Leaving the Dodgers in his wake - Matt Kartozian-US PRESSWIRE
Escobar signed a one year minor league deal with an invite to spring training. Meanwhile, Narveson inked a one year contract as the two sides avoided arbitration.
The Brewers have reportedly come to terms on a minor league deal with right handed pitcher Kelvim Escobar. The former Angel and Blue Jay has not pitched in the MLB since 2009, and even then just barely. That year he had just one start in the majors and one start in the minors.
Most recently, Escobar has been pitching in the Venezuelan Winter League. He hasn't been outstanding, walking nine and striking out eight in just eleven innings of work. He has managed to keep runs off the board thus far and has posted a 1.64 ERA though a matching 1.64 WHIP betrays the struggles he has shown keeping hitters off the basepaths.
It's not entirely unexpected that Escobar would struggle. He tore his right shoulder in 2008 and missed that whole season before tearing the same shoulder in the 2009 offseason after signing with the Mets. It appears the Venezuelan League is his first competitive action since then, which likens this more to a rehab stint in the minor leagues.
There is no risk in this deal for the Brewers. A minor league contract is about as minimal as it gets for a deal and if he shows up to spring training looking good, he could certainly help strengthen the team's bullpen. Escobar has pitcher as both a starter and reliever in the past, but it appears the Brewers are targeting him for a bullpen role. That makes sense as fewer innings should put less strength on his oft-injured shoulder. Escobar has, of course, foungd past success. He had a 3.60 ERA and 2.63 K/BB ratio from 2004-2007 with the Angels(almost entirely as a starter, though). Again, it's a low risk, low reward move. There is an overwhelming probability that he pitches unspectacularly through camp and you rarely hear his name until he is cut. But just maybe he will earn a spot on the 25 man roster.
Fun fact: Former Brewer Alcides Escobar and Kelvim Escobar are first cousins.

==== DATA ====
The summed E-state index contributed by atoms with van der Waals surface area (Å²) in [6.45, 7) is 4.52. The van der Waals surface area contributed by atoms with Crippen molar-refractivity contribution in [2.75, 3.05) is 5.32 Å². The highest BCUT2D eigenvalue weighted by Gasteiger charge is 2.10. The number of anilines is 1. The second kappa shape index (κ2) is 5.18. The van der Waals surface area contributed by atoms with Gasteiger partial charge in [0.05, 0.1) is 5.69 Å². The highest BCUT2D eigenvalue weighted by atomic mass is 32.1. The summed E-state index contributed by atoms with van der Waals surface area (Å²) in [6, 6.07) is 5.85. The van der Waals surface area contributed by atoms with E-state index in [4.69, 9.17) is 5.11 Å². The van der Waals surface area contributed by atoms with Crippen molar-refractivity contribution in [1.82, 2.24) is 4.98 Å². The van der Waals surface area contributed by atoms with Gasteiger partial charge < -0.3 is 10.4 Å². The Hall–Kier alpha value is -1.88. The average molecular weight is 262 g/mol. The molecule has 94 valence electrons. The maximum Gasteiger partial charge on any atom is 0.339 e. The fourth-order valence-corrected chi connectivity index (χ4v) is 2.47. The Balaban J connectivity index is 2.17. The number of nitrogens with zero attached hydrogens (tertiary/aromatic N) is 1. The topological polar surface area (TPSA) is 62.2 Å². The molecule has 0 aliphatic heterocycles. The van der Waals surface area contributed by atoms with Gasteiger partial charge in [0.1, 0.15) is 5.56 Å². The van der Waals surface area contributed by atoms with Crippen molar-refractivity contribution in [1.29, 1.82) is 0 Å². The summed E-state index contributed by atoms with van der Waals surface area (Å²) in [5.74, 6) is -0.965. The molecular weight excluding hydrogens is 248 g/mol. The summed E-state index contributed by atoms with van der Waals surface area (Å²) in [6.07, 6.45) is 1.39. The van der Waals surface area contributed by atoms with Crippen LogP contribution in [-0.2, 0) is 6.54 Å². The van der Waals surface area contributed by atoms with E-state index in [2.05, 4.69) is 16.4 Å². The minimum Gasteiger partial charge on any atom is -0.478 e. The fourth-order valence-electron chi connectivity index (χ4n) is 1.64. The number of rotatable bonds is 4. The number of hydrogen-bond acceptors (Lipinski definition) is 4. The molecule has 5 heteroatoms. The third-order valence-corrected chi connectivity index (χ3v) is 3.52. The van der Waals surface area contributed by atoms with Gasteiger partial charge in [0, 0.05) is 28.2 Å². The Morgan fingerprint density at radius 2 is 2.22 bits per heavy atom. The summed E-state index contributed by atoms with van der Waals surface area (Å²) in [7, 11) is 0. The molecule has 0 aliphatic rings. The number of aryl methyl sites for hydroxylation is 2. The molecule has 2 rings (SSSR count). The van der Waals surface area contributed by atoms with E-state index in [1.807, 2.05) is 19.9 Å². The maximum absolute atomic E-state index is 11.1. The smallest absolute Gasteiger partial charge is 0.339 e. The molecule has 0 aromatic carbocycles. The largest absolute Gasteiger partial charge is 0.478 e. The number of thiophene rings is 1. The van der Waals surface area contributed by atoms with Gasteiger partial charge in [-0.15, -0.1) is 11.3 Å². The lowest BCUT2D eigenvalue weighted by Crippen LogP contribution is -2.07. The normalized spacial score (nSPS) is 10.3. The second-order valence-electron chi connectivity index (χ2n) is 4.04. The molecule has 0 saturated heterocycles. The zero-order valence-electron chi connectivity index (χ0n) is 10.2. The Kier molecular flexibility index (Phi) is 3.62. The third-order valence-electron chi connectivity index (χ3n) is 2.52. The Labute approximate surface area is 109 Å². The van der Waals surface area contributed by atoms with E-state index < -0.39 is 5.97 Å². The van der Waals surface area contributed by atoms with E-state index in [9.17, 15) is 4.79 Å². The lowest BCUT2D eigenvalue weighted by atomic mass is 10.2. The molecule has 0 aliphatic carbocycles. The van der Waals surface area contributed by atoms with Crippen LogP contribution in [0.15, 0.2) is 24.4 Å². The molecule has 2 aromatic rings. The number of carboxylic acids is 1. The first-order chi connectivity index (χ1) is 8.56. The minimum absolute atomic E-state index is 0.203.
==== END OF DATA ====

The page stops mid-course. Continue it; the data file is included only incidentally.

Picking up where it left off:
Meanwhile the Brewers have also reportedly come to an agreement with Chris Narveson on a one year deal. This allows the two sides to avoid arbitration.
Narveson is poised to reclaim a spot in the Brewers rotation after missing most of 2012 after tearing the rotator cuff in his throwing arm. He had been more or less a mainstay in the rotation the previous two seasons, starting 28 games in both 2011 and 2010 and maintaining a 4.73 ERA between them. The advanced stats like him better as Narveson had a 4.22 FIP and 4.15 xFIP in 2010 and a 4.06 FIP and 4.07 xFIP in 2011.
Though Narveson has been anything but spectacular, the team is currently short on experienced starters. Yovani Gallardo anchors the rotation with Marco Estrada and Mike Fiers slotting behind him, but the fourth and fifth spots are up for grabs. Even Estrada and Fiers could certainly lose their spots with poor spring training performances. Narveson's experience and the Brewers familiarity with the left-hander should play into his favor.
If he does not perform, Narveson's contract shouldn't be too restricting. This was his first eligible year for arbitration and the numbers didn't favor him strongly. After making just $500,000 in 2012, this deal will likely be in the $0.9-1.2 million range, and probably on the lower end of that.
The Brewers now have four players remaining who are eligible for arbitration: John Axford, Burke Badenhop, Marco Estrada, and Carlos Gomez